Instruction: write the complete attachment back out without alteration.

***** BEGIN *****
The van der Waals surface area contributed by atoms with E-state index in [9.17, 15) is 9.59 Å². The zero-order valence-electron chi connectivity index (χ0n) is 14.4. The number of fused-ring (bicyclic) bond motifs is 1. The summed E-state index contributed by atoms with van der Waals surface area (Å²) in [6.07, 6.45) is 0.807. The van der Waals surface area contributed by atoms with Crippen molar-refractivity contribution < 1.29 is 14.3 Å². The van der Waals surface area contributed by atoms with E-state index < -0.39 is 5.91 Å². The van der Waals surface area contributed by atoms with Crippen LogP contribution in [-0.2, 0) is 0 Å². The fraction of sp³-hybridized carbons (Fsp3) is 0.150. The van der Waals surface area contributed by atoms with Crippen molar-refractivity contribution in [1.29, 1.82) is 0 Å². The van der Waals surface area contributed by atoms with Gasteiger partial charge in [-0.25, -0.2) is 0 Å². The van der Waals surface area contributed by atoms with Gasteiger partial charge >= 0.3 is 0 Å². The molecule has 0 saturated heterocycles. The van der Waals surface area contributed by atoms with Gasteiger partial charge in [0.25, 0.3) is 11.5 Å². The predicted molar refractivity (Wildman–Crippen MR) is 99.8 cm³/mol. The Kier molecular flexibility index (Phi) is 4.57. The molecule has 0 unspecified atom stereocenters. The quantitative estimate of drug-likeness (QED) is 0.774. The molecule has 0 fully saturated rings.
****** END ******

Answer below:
The van der Waals surface area contributed by atoms with E-state index in [9.17, 15) is 9.59 Å². The zero-order valence-electron chi connectivity index (χ0n) is 14.4. The number of fused-ring (bicyclic) bond motifs is 1. The summed E-state index contributed by atoms with van der Waals surface area (Å²) in [6.07, 6.45) is 0.807. The van der Waals surface area contributed by atoms with Crippen molar-refractivity contribution < 1.29 is 14.3 Å². The van der Waals surface area contributed by atoms with E-state index < -0.39 is 5.91 Å². The van der Waals surface area contributed by atoms with Crippen LogP contribution in [-0.2, 0) is 0 Å². The fraction of sp³-hybridized carbons (Fsp3) is 0.150. The van der Waals surface area contributed by atoms with Crippen molar-refractivity contribution in [1.29, 1.82) is 0 Å². The van der Waals surface area contributed by atoms with Gasteiger partial charge in [-0.25, -0.2) is 0 Å². The van der Waals surface area contributed by atoms with Gasteiger partial charge >= 0.3 is 0 Å². The molecule has 0 saturated heterocycles. The van der Waals surface area contributed by atoms with Gasteiger partial charge in [0.25, 0.3) is 11.5 Å². The predicted molar refractivity (Wildman–Crippen MR) is 99.8 cm³/mol. The Kier molecular flexibility index (Phi) is 4.57. The molecule has 0 unspecified atom stereocenters. The quantitative estimate of drug-likeness (QED) is 0.774. The molecule has 0 fully saturated rings.